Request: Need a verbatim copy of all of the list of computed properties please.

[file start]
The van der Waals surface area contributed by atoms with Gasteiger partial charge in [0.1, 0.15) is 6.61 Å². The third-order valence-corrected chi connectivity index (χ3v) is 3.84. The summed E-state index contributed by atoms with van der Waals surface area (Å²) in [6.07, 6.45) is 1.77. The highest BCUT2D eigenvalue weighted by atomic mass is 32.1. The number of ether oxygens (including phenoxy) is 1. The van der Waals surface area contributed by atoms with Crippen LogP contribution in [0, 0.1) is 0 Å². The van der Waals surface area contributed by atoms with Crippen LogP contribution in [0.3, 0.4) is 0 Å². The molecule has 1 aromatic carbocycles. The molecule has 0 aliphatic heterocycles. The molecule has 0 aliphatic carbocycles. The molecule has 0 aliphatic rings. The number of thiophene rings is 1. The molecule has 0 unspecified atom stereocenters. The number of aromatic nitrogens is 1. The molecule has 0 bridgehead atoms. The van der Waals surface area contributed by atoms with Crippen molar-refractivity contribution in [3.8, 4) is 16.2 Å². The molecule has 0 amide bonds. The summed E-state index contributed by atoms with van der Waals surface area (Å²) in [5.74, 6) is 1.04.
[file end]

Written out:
The van der Waals surface area contributed by atoms with Gasteiger partial charge in [0.1, 0.15) is 6.61 Å². The third-order valence-corrected chi connectivity index (χ3v) is 3.84. The summed E-state index contributed by atoms with van der Waals surface area (Å²) in [6.07, 6.45) is 1.77. The highest BCUT2D eigenvalue weighted by atomic mass is 32.1. The number of ether oxygens (including phenoxy) is 1. The van der Waals surface area contributed by atoms with Crippen LogP contribution in [0, 0.1) is 0 Å². The van der Waals surface area contributed by atoms with Crippen LogP contribution in [0.3, 0.4) is 0 Å². The molecule has 1 aromatic carbocycles. The molecule has 0 aliphatic heterocycles. The molecule has 0 aliphatic carbocycles. The molecule has 0 aliphatic rings. The number of thiophene rings is 1. The molecule has 0 unspecified atom stereocenters. The number of aromatic nitrogens is 1. The molecule has 0 bridgehead atoms. The van der Waals surface area contributed by atoms with Crippen molar-refractivity contribution in [3.8, 4) is 16.2 Å². The molecule has 0 amide bonds. The summed E-state index contributed by atoms with van der Waals surface area (Å²) in [5.74, 6) is 1.04.